Chinese astronauts may grow veg on Moon

DISASTER MANAGEMENT
Charitum Montes: a cratered winter wonderland

Opportunity Continues Rock Studies

Orbiter Spies Where Rover's Cruise Stage Hit Mars

NASA to send new rover to Mars in 2020

DISASTER MANAGEMENT
What happens to plant growth when you remove gravity?

Scientists say NASA's budget inadequate for its goals

What trends will take upper hand in space exploration?

To reach final frontier, NASA can't go it alone: analysts

DISASTER MANAGEMENT
Mr Xi in Space

China plans manned space launch in 2013: state media

China to launch manned spacecraft

Tiangong 1 Parked And Waiting As Shenzhou 10 Mission Prep Continues

DISASTER MANAGEMENT
Medical Ops, Fan Checks for Space Crew; New Trio Checks Soyuz

Khrunichev Completes Nauka Space Station Module

New Crew of ISS to Perform Two Spacewalks

Space Station to reposition for science

DISASTER MANAGEMENT
ULA Launch Monopoly to End

SPACEX Awarded Two EELV Class Missions From The USAF

Russia Set to Launch Telecoms Satellite for Gazprom

Sea Launch Delivers the EUTELSAT 70B Spacecraft into Orbit

DISASTER MANAGEMENT
Astronomers discover and 'weigh' infant solar system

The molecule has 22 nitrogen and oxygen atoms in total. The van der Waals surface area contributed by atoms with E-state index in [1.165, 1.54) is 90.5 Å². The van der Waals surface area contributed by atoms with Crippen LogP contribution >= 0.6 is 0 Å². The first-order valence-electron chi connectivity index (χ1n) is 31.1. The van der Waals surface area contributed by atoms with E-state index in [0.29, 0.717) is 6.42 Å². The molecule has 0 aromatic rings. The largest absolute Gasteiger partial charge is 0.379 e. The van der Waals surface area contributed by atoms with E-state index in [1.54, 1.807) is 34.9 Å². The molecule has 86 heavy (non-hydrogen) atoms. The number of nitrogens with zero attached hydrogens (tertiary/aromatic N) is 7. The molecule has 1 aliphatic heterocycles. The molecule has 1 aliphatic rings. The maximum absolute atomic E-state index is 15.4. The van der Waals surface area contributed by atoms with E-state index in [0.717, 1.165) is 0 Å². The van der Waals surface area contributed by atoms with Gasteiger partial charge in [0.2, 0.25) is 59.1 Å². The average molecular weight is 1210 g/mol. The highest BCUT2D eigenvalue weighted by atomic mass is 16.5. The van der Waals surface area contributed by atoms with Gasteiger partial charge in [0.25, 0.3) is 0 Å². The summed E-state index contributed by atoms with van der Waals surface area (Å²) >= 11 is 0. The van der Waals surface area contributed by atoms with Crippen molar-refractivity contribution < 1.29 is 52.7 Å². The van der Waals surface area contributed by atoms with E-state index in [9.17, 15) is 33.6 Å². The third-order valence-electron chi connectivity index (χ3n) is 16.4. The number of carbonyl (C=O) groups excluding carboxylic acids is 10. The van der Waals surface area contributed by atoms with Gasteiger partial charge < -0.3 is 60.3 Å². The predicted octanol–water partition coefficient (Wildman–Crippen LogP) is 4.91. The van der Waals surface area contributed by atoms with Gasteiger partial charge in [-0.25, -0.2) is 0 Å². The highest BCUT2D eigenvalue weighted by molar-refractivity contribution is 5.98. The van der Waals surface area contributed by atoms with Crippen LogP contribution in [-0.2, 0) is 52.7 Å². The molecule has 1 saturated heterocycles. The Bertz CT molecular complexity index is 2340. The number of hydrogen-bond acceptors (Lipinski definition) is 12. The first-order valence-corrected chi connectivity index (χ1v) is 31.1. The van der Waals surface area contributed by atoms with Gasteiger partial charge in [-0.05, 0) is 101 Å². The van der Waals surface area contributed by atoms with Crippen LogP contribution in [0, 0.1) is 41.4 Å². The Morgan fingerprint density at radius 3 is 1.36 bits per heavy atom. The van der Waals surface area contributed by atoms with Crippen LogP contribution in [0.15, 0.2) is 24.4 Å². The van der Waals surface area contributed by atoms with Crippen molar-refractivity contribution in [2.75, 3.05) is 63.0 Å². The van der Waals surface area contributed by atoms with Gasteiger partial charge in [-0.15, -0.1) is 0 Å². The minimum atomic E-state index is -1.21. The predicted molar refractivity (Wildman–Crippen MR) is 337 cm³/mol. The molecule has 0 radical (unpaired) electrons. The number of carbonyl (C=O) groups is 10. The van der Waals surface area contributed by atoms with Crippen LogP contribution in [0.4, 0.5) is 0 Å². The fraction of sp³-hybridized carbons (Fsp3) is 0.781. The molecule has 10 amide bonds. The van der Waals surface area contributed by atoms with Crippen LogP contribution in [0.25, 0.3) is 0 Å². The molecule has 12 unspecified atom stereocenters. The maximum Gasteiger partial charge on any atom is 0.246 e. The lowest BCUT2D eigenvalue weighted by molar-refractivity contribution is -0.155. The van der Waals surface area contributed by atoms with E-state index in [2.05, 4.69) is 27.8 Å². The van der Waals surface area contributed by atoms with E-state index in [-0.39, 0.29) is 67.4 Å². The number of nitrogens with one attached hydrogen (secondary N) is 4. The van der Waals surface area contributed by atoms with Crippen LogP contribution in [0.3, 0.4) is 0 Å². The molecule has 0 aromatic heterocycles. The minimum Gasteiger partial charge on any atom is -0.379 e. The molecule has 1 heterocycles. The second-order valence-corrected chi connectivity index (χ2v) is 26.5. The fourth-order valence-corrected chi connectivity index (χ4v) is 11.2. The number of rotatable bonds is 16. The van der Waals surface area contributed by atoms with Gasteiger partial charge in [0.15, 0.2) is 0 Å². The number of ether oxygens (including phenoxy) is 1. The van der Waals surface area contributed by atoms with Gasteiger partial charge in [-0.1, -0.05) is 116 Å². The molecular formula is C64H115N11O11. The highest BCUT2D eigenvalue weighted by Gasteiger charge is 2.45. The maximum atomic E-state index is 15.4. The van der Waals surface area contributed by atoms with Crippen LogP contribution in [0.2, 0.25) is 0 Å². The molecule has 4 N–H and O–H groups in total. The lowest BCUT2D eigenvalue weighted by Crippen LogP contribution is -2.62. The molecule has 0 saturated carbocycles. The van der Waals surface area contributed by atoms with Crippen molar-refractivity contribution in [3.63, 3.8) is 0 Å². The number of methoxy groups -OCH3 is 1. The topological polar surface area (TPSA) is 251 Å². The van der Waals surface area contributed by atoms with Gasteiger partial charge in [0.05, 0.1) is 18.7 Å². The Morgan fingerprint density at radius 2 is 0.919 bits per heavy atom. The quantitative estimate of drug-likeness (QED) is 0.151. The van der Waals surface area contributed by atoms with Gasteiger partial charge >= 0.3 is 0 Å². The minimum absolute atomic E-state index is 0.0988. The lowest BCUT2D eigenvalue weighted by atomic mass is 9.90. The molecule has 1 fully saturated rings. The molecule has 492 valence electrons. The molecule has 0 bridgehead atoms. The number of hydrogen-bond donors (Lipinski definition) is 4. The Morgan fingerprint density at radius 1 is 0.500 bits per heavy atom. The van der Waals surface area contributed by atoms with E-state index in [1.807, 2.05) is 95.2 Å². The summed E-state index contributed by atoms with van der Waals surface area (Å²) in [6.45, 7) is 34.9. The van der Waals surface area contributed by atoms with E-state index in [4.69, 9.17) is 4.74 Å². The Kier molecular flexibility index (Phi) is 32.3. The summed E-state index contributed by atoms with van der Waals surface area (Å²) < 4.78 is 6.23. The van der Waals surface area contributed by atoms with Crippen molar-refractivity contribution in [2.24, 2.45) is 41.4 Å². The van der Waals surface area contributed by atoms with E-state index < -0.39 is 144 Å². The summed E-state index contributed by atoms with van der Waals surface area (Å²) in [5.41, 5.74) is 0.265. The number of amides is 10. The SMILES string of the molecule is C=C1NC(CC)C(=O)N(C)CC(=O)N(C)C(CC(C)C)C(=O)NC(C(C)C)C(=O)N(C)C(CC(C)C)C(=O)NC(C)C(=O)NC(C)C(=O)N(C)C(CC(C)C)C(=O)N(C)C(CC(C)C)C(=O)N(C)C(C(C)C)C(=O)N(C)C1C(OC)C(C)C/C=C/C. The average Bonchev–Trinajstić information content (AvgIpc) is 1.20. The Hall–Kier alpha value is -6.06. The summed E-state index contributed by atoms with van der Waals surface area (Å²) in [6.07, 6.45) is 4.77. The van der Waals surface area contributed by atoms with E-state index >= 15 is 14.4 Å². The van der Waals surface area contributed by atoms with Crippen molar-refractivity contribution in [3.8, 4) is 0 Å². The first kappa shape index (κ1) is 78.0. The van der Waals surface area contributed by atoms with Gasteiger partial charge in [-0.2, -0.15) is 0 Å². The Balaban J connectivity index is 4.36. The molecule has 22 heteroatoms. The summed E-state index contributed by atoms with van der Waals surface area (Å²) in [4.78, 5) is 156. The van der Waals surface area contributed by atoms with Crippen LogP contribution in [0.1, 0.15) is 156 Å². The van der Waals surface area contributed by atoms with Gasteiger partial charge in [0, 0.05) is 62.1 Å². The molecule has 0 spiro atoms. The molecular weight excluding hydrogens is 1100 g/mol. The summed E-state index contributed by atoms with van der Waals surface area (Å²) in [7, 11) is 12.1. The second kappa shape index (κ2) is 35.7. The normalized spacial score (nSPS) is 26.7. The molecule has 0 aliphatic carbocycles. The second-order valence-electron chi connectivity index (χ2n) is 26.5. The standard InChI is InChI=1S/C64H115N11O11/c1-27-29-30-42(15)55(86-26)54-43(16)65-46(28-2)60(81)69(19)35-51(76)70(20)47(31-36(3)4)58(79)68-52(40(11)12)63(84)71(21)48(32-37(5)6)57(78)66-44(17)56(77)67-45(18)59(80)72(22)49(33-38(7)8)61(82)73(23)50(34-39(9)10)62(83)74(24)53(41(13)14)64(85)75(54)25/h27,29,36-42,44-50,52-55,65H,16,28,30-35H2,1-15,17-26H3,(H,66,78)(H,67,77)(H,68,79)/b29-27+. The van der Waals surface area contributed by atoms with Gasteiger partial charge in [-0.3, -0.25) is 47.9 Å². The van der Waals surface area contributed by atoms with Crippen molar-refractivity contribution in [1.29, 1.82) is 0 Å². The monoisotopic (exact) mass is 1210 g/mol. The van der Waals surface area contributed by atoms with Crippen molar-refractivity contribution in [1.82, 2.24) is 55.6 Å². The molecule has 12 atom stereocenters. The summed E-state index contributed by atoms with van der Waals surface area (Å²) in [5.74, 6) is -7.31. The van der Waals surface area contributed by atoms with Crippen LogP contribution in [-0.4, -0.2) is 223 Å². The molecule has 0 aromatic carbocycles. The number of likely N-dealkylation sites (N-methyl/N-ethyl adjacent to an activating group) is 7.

Search for Life Suggests Solar Systems More Habitable than Ours

Do missing Jupiters mean massive comet belts?

Brown Dwarfs May Grow Rocky Planets

DISASTER MANAGEMENT
Russia saves satellite after launch glitch

Mobile Internet forcing computers to evolve

Malaysia orders Australian miner to ship out waste

$99 Google laptops for schools sold out




The content herein, unless otherwise known to be public domain, are Copyright 1995-2014 - Space Media Network. AFP, UPI and IANS news wire stories are copyright Agence France-Presse, United Press International and Indo-Asia News Service. ESA Portal Reports are copyright European Space Agency. All NASA sourced material is public domain. Additional copyrights may apply in whole or part to other bona fide parties. Advertising does not imply endorsement,agreement or approval of any opinions, statements or information provided by Space Media Network on any Web page published or hosted by Space Media Network. Privacy Statement